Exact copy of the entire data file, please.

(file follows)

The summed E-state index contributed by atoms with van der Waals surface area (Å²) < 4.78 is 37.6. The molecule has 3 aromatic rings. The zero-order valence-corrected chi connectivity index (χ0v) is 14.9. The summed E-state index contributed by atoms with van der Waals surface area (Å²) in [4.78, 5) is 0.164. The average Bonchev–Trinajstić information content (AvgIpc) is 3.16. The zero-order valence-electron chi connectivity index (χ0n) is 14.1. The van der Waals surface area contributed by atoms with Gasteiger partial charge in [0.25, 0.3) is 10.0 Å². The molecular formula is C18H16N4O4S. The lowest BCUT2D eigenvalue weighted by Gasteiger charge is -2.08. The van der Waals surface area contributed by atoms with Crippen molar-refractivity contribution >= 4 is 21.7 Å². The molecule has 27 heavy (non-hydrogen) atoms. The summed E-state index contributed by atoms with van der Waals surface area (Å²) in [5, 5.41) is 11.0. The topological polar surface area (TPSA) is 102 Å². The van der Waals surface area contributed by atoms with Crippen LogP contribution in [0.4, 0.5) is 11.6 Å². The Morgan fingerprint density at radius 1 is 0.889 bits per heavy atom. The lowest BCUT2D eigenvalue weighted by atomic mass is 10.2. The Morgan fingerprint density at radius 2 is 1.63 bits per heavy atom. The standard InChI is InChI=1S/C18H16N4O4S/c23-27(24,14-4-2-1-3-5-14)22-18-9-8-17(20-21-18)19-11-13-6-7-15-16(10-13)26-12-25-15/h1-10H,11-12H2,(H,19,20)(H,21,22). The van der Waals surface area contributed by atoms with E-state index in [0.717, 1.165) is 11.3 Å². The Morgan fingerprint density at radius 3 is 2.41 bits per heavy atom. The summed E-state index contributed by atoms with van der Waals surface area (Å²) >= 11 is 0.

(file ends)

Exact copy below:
The summed E-state index contributed by atoms with van der Waals surface area (Å²) < 4.78 is 37.6. The molecule has 3 aromatic rings. The zero-order valence-corrected chi connectivity index (χ0v) is 14.9. The summed E-state index contributed by atoms with van der Waals surface area (Å²) in [4.78, 5) is 0.164. The average Bonchev–Trinajstić information content (AvgIpc) is 3.16. The zero-order valence-electron chi connectivity index (χ0n) is 14.1. The van der Waals surface area contributed by atoms with Gasteiger partial charge in [0.25, 0.3) is 10.0 Å². The molecular formula is C18H16N4O4S. The lowest BCUT2D eigenvalue weighted by Gasteiger charge is -2.08. The van der Waals surface area contributed by atoms with Crippen molar-refractivity contribution >= 4 is 21.7 Å². The molecule has 27 heavy (non-hydrogen) atoms. The summed E-state index contributed by atoms with van der Waals surface area (Å²) in [5, 5.41) is 11.0. The topological polar surface area (TPSA) is 102 Å². The van der Waals surface area contributed by atoms with Crippen LogP contribution in [0.4, 0.5) is 11.6 Å². The Morgan fingerprint density at radius 1 is 0.889 bits per heavy atom. The lowest BCUT2D eigenvalue weighted by atomic mass is 10.2. The Morgan fingerprint density at radius 2 is 1.63 bits per heavy atom. The standard InChI is InChI=1S/C18H16N4O4S/c23-27(24,14-4-2-1-3-5-14)22-18-9-8-17(20-21-18)19-11-13-6-7-15-16(10-13)26-12-25-15/h1-10H,11-12H2,(H,19,20)(H,21,22). The van der Waals surface area contributed by atoms with E-state index in [0.717, 1.165) is 11.3 Å². The Morgan fingerprint density at radius 3 is 2.41 bits per heavy atom. The summed E-state index contributed by atoms with van der Waals surface area (Å²) >= 11 is 0.